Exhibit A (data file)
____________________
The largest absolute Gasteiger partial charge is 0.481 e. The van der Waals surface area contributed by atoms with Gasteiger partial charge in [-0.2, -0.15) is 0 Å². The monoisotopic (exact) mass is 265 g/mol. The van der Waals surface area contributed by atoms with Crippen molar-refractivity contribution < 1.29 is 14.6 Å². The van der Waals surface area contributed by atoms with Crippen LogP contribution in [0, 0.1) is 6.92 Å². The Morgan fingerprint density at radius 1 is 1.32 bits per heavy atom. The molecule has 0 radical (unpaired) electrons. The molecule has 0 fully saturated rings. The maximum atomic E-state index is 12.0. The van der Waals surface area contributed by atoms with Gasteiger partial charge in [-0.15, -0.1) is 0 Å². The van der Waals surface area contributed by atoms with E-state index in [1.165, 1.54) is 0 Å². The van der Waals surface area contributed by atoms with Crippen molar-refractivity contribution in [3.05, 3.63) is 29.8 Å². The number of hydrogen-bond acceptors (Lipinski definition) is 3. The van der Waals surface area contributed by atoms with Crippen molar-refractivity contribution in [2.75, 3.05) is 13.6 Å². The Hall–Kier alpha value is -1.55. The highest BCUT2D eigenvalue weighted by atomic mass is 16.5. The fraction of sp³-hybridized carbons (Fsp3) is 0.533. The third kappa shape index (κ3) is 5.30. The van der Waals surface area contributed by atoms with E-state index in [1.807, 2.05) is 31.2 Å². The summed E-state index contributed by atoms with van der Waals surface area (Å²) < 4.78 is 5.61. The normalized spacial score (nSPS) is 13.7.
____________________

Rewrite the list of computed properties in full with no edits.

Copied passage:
The largest absolute Gasteiger partial charge is 0.481 e. The van der Waals surface area contributed by atoms with Gasteiger partial charge in [-0.2, -0.15) is 0 Å². The monoisotopic (exact) mass is 265 g/mol. The van der Waals surface area contributed by atoms with Crippen molar-refractivity contribution < 1.29 is 14.6 Å². The van der Waals surface area contributed by atoms with Crippen LogP contribution in [0, 0.1) is 6.92 Å². The Morgan fingerprint density at radius 1 is 1.32 bits per heavy atom. The molecule has 0 radical (unpaired) electrons. The molecule has 0 fully saturated rings. The maximum atomic E-state index is 12.0. The van der Waals surface area contributed by atoms with Gasteiger partial charge in [-0.15, -0.1) is 0 Å². The van der Waals surface area contributed by atoms with E-state index in [1.165, 1.54) is 0 Å². The van der Waals surface area contributed by atoms with Crippen molar-refractivity contribution in [3.05, 3.63) is 29.8 Å². The number of hydrogen-bond acceptors (Lipinski definition) is 3. The van der Waals surface area contributed by atoms with Crippen molar-refractivity contribution in [2.75, 3.05) is 13.6 Å². The Hall–Kier alpha value is -1.55. The highest BCUT2D eigenvalue weighted by atomic mass is 16.5. The fraction of sp³-hybridized carbons (Fsp3) is 0.533. The third kappa shape index (κ3) is 5.30. The van der Waals surface area contributed by atoms with E-state index in [1.807, 2.05) is 31.2 Å². The summed E-state index contributed by atoms with van der Waals surface area (Å²) < 4.78 is 5.61. The normalized spacial score (nSPS) is 13.7.